Meet the Editors
Bertram M. (Bert) Gordon is Professor Emeritus of History at Mills College. His most recent work focuses on the interrelationships between war and the growing field of tourism studies, joining two areas that have until now been approached separately with little attempt to explore their linkages. In War Tourism: Second World War France from Defeat and Occupation to the Creation of Heritage (Cornell University Press, 2018), he shows how tourism bestowed meaning upon wartime events, helping contemporary and retrospective visitors contextualize their experiences of the war into pre-existing modes of understanding gained earlier in peacetime.
War Tourism also addresses the power relationships inherent in tourism, as in Hitler’s boastful tour of Paris after the German defeat of France in June 1940. “Touring the Field: The Infrastructure of Tourism History Scholarship," his article in the Journal of Tourism History (September 2015), surveys the development of academic tourism studies, reflecting the exponential growth of the industry, by some measures now the largest single economic sector in the world. Focusing on war and tourism in France, his recent articles include “The Musée de la Grande Guerre du Pays de Meaux - A Simulacrum of the 1914-1918 War?” The Journal of Tourism and Cultural Change, (2019), and “Tourism and Erotic Imaginaries in Wartime Paris: French and Germans during the Occupation, 1940-1944,” Via, 11-12 | 2017 (2018). In “Rebonds: Pourquoi les Américains adorent le D-Day,” published in the French newspaper Libération (8 June 2009), he analyzes American tourism to the landing sites in Normandy and the D-Day commemorations that brought President Obama there that year.
In addition to his work on war and tourism, he has written on tourism history in general, most recently in the “Introduction” to Franklina C. Gray: The Grand Tour, the journal of a young woman from California who traveled through Europe and the Middle East in the 1870s, published by the Camron-Stanford Victorian House Museum in Oakland (2019). He is the author of Collaborationism in France during the Second World War (1980), based in part on interviews with former French supporters of Nazi Germany, and editor of The Historical Dictionary of World War II France (1998). The co-editor with Erica J. Peters of “Food and France: What Food Studies Can Teach Us about History,” French Historical Studies (2015), he has written on the history of chocolate, California Cuisine, the 1968 revolts in France, and Vichy as a spa town.
On the Editorial Board of the Journal of Tourism History, he also serves as General Secretary of the International Commission for the History of Travel and Tourism, is a core member of the Tourism Studies Working Group at the University of California, Berkeley, and with Shelley Baranowski has co-edited H-Travel since its inception in 2003. He has taught courses on tourism and gender history and cuisine history at Mills College, where he continues to teach as Emeritus, as well as the Osher Lifelong Learning Institutes at Santa Clara University and the University of California, Berkeley.
Shelley Baranowski, who has served as co-editor of H-Travel with Bertram Gordon since 2003, is Distinguished Professor of History Emerita at the University of Akron. She is a specialist in modern Germany, focusing in particular on the Weimar and Nazi periods. She is the author of four books, The Confessing Church, Conservative Elites and the Nazi State (1986), The Sanctity of Rural Life: Nobility, Protestantism, and Nazism in Weimar Prussia (1995), Nazi Empire: German Colonialism and Imperialism from Bismarck to Hitler (2011), and a book of particular relevance to H-Travel, Strength through Joy: Consumerism and Mass Tourism in the Third Reich (2004). The latter book assesses the contributions of the Nazi tourism organization, Strength through Joy (Kraft durch Freude) to building and sustaining popular support for the regime.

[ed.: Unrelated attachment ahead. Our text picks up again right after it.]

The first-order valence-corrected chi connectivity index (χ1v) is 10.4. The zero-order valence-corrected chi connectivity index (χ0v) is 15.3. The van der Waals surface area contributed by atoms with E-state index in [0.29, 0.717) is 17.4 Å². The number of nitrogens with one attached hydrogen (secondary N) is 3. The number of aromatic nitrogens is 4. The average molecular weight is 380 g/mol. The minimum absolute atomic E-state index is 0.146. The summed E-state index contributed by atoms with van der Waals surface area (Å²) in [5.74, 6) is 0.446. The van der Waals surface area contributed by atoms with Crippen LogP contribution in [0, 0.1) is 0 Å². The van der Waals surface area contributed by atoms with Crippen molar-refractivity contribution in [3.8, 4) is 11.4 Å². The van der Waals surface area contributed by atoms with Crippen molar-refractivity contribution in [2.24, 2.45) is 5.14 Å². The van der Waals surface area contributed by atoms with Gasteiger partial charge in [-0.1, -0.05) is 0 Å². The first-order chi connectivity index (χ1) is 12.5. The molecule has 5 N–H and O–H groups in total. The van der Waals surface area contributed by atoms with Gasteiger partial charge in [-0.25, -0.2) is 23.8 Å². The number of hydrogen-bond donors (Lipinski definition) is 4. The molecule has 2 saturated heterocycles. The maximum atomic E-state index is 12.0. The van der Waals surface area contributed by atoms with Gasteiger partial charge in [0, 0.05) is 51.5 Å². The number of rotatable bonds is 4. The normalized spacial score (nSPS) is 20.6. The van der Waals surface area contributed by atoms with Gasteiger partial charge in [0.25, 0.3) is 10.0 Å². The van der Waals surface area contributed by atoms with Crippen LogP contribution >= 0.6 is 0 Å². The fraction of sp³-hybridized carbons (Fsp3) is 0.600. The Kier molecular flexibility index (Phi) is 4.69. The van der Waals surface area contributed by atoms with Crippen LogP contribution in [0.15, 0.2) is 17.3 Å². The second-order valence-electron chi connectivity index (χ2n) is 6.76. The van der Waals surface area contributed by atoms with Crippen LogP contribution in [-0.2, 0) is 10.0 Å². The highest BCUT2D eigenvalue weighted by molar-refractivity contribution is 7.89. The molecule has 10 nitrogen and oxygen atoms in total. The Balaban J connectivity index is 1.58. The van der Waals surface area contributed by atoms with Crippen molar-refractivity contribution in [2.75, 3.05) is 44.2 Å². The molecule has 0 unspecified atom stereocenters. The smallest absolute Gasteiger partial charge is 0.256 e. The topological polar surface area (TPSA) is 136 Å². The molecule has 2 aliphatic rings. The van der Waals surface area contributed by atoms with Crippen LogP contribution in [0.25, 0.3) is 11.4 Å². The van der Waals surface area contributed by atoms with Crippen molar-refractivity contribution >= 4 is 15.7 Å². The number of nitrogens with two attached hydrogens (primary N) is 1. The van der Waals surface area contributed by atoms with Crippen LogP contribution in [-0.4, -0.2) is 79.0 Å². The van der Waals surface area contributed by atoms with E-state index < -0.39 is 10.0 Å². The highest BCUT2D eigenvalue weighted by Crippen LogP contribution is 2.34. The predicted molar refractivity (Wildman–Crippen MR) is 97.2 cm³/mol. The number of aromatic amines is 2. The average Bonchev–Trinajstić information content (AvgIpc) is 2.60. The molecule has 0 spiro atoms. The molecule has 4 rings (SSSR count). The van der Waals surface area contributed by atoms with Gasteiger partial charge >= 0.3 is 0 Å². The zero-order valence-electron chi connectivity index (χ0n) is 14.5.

Baranowski also has written several articles on Nazi tourism: ”Selling the Racial Community: Kraft durch Freude and Consumption in the Third Reich. In Selling Modernity: Advertising in Twentieth-Century Germany. Eds. Pamela E. Swett, Jonathan Wiesen, and Jonathan Zatlin. Durham: Duke University Press, 2007: 127-150; “Volksgemeinschaft and the Family Vacation: The Strength through Joy Resort at Prora,” in a special issue of German History, “ Modernity Begins At Home: Consumption,Technology, and Modernity,” 25, no. 4 (2007): 539-59; “An Alternative to Everyday Life? The Politics of Leisure and Tourism,” Journal of Contemporary European History, 12 (2003): 561-72 (review article); “Visiting the Sites of Nazism: Official and “Wild” Memories,” (review article) H-German, September 2006; “Tourism and Modernity,” in Construction of a Tourist Industry in the Nineteenth and Twentieth Centuries: International Perspectives/Construction d’une industrie touristique au 19ème et 20ème siècles. Perspectives internationals. Ed. Laurent Tissot. Neuchâtel: Alphil, 2003, and “Radical Nationalism in an International Context: Strength through Joy and the Paradoxes of Nazi Tourism,” in Histories of Tourism: Representation, Identity and Conflict, Ed. John K. Walton. Clevedon, Buffalo, Ontario: Channel View Publications, 2005: 125-43. Translated as “Nacionalismo Radical en un Contexto Internacional: “Fuerza por la Alegría” y las Paradojas del Tourismo Nazi,” Historia Social, no. 52 (2005): 93-108. She is currently working on a chapter on authoritarian tourism for The Oxford History of Tourism.
In addition to being co-editor of H-Travel, Baranowski is on the editorial board of the Journal of Tourism History, and has been a board member of the International Commission on the History of Travel and Tourism.
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